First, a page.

This is similar to the lathe method that Al Messer suggested to use only it is done on the mill. I had to use this set up when cutting keyways in steering wheel centers that had a tapered hole. Since this is probably a straight hole you won't need a mill that has a tilting head. You need only to lock down your piece to the table squared to the spindle and so the bottom of the hole clears the table. You than place a boring bar with a cutter the size and shape of your keyway in the spindle and which is just long enough to past completely through the hole. Like the lathe set up place your mill in back gear or the lowest speed to prevent the spindle from turning. Now using the X & Y feeds position the cutter so you are taking a ever cut from top to bottom and in the center of the hole when advance the cutter through the hole via the spindle handle. You then advance the table a couple .001's after each cut until you reach the depth needed.

12-19-2002, 08:43 AM
Sorry, SGW didn't mean to copy cat your idea, I started writing this and didn't go back to see if anyone had posted before I finished. I quess we both "been there done that". Bob

[This message has been edited by Allmetal (edited 12-19-2002).]

12-19-2002, 09:10 AM
Some ideas on broaching a keyway.
1)When using a broach it is under compression, therefore the setup needs to be "square" to each other. That is the bushing, press table, the press ram and any adapters holding the broach must be either in plane or 90 degrees out of plane. The smaller sized broaches are quite easy to break.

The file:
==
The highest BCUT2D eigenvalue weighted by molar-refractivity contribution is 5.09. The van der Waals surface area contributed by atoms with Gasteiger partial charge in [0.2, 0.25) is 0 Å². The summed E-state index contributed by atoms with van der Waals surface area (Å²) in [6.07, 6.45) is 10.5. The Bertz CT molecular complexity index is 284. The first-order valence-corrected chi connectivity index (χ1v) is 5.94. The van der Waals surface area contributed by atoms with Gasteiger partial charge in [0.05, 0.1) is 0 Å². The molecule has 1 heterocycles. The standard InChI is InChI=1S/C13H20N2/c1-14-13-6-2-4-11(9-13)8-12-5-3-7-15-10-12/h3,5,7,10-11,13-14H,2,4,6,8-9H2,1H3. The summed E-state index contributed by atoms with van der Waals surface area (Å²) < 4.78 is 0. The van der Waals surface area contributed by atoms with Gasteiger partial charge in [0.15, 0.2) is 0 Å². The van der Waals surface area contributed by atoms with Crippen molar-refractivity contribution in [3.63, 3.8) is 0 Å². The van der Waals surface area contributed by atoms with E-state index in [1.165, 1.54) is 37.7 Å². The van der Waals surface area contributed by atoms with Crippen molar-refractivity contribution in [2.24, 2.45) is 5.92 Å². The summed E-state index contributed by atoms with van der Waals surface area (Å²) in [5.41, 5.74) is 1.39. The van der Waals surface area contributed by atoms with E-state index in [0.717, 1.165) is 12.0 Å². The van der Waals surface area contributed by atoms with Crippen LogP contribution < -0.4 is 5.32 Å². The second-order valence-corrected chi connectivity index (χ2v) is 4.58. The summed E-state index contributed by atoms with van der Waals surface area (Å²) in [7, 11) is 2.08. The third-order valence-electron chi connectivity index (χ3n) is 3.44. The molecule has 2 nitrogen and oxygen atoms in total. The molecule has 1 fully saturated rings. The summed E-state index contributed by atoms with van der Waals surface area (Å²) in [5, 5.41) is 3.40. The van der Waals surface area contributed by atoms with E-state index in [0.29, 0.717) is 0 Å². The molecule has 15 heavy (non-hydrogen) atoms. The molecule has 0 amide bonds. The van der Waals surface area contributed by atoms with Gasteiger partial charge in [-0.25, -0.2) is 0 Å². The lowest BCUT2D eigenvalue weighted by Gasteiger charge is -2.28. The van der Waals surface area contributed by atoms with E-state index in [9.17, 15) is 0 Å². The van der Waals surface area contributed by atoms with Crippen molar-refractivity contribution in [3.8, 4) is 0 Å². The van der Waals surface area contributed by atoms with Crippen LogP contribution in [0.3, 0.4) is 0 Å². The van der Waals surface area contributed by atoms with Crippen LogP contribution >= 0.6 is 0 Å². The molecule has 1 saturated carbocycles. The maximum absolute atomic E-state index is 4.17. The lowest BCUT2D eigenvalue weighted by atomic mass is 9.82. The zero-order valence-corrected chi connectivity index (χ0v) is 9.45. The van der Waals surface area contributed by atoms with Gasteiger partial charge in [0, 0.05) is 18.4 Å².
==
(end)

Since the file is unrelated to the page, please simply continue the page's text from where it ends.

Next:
2) The number of shims needed depends on the keyway depth. The shims do come with the set.
3) Lots of "cutting" oil is a good thing.
4) Put something like a rag or crumpled newspaper under the press to catch the broach if it drops as it clears the part. Grabbing it can cause keyways in your hands.
5) wear safety glasses in case the broach shatters.

Most manufacturing/mass production broaches are "pull" broaches. Then the broach is in tension and wants to stay straight. I was watching a broaching machine the other day that used a broach with a Christmas tree cross-section and was 30 feet long. Tons of oil and a slow steady speed.